So that needs to change. But how?

I'm thinking lessons... which I've avoided my entire golfing life. I just love self-learning. Not only does the stuff that I learn on my own sink in more deeply than if somebody spoon feeds me, but I get such a thrill when that light goes off and I realize that I taught myself something!

Another reason I've avoided lessons is that, on the few occasions when I've explored starting them, I keep running into the guy who wants to start me fresh from scratch. "Just sign up for this 8 lesson package, dude. Now, let's start with the grip...".

Please! I need to find a pro who can pick up from where I am. I ain't no rank beginner and I ain't got the time to waste!

So, for the lessons I'm thinking about going the immersion route. Maybe explore a golf school where I can focus on nothing but the game for a couple of full days running and know that - at least by the end of the final day - the pro may get to the a point where I can learn something from him... or her (let's not be sexist here, Annika wannabe.)

The other area I surely need to improve is the short game. Mine isn't terrible, but if there's any low hanging fruit still within reach this is it.

Sand shots, for example. I can escape the sand, no problem... but up and down? Not likely.

My putting is pretty good, but there's room for improvement with chips and pitches. I do know how to hit the Michelson flop shot though (I'm proud of that!) and I use it frequently. It's saved me many strokes.

So, time to pull out Dave Pelz and get to work.

Oh man, what have I got myself into here?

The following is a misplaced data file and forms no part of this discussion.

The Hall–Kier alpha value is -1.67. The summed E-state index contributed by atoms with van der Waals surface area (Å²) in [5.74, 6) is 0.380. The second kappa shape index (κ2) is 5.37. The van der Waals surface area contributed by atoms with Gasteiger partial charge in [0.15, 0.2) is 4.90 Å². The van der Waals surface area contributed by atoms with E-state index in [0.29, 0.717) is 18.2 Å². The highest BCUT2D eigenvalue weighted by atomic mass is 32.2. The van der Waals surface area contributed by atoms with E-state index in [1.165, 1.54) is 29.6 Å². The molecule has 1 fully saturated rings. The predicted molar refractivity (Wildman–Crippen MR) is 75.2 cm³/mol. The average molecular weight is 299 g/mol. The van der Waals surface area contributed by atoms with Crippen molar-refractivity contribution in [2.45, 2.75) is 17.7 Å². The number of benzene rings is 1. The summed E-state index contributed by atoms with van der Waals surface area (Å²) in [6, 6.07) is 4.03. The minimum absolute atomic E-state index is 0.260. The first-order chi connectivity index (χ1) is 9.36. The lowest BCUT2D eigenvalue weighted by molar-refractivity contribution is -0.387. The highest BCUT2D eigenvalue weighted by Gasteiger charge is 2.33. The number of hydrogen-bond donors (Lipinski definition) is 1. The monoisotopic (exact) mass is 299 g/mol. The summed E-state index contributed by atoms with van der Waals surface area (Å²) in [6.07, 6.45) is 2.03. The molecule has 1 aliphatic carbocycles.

Thursday, April 27, 2006

Self Evaluation

I've been reading a book by Annika Sorenstam's coaches, Pia Nilsson and Lynn Marriot, called; Every Shot Must Have a Purpose. It's all about the Vision 54 thing - the idea that we should approach our rounds (as Annika does) thinking birdie on every hole - instead of (as I often do) "how do I keep from screwing up on this next shot?"

They break their game improvement philosophy down into five elements; Physical, Technical, Mental, Emotional, and Social. I decided to rate myself on each element, from 1 (poor) to 5 (excellent) in the hope that going through the exercise will give me a sense of where I most need to improve.

  • Physical: (Includes; fitness, posture, nutrition, proper rest, proper warm up etc...) My rating: 2. No getting around this fact... I'm out of shape. I need to lose at least 30 pounds, closer to 40 to consider myself fit again. And I need to work on my strength and especially flexibility. If I'm serious about this quest I'll get working on it. (Am I serious yet?)
  • Technical: (Includes; swing, grip, stance, aim, fundementals, equipment fitting, shot making ability etc...) My rating: 3. I do have some skills beyond the beginner. My fundementals are sound, and I play with good equipment. I have some shot making ability but I have to believe that in order to reach my goal I will need to improve my skills fairly substantially. (Serious weaknesses; long irons, fairway woods.)
  • Mental: (Includes; focus, motivation, decision making, goal setting etc...) My rating: 4. This element is my strength at the moment. Still room for improvement though.
  • Emotional: (Controlling fear, nerves, anxiety, anger) My rating: 3. I do, on occasion, lose my cool. Still need to learn how to - consistently - put the last shot behind me and focus entirely on the only thing I can influence - the next shot.
  • Social: (Includes; interaction with playing partners, family, etc...) My rating: not sure 'cause I don't yet really understand what they're getting at here.
Hmmm... not a bad reality check.

Wednesday, April 26, 2006

I wanna play like... a woman

Byron Nelson said that amateur golfers should try to find a tour professional to pattern their game after. I've been thinking about that and I've decided that the professional I'd most like to play like is... Annika Sorenstam.